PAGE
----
Friday, March 16, 2012

Tappers and listeners


Shared experiences can make listeners tune in so much more easily

I love those first letters home when kids go off to college. It’s that moment when they realize you know so much, they know so little, and they’re so grateful for you. Finally, after years and years of trying to teach them what they might need to know (how to balance a checkbook or work out a disagreement) or tell them things to beware of (too many late nights or poor nutrition), they finally get it. Suddenly, your words makes sense, and it’s payday for parents.

Monday, March 12, 2012

Etched in our hearts


Children leave home, but they often leave behind mementos of themselves  

I was mad. Really mad. In his path of destruction, Craig first spray-painted a big smiley face on the green utility bucket because he “just wanted to make everyone happy.” Then he took a sharp knife to the kitchen faucet, leaving deep gouges in the white enamel. But the topper was when he began carving his name into one of our kitchen chairs—“C R A . . . .” Enter the mean mommy, aghast at my little vandal. The dirty deed remains incomplete to this day, but the reminder of his errant behavior is forever etched in the chair.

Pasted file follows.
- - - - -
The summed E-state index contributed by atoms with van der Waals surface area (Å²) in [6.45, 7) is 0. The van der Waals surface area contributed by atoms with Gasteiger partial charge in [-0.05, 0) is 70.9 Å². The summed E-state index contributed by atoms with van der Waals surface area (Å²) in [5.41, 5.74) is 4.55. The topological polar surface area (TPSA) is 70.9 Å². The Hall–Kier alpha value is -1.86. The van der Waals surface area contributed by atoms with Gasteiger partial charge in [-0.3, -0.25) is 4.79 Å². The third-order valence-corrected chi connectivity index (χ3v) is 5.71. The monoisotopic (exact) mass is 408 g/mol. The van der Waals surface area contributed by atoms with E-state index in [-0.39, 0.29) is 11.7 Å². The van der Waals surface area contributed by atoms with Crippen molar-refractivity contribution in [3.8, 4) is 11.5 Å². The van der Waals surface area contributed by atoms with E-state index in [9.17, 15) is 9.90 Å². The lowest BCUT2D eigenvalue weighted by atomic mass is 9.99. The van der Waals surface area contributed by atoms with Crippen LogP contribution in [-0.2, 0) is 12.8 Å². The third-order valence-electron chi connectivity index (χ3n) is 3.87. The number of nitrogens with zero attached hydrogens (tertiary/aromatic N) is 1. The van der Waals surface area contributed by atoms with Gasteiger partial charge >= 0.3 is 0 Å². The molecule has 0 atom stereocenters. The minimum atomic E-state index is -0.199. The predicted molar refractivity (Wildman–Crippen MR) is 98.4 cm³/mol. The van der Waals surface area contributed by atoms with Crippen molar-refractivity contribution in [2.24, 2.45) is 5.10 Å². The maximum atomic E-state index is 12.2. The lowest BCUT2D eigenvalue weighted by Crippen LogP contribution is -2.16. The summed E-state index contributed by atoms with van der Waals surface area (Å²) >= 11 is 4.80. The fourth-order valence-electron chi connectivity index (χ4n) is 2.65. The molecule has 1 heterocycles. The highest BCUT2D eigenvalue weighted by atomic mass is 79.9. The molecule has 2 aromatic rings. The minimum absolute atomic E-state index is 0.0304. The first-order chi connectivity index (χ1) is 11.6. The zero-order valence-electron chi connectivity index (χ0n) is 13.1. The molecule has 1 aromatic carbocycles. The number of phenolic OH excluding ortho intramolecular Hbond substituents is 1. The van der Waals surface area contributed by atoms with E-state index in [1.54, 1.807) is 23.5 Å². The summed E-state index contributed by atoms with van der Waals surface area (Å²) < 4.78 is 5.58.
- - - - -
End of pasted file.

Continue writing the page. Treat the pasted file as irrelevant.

Tuesday, March 6, 2012

Remembering the elderly and being a grandma


Grandmas come in all kinds of packages
My good friend of 20 years or more moved away and is now living in an old folks’ home halfway across the country. I miss her very much and told her so at Christmastime in a Facebook message, even though accessing such technology is challenging for her. Yesterday she sent me a letter in the mail—yes, the kind that comes with a stamp and a handwritten signature. She told me, “For sure I didn’t intend to live this long. It takes lots of effort to fight depression, but I’m doing just fine.” Evidently, her children and grandchildren visit when they can, but, as she says, “Everyone is busy.”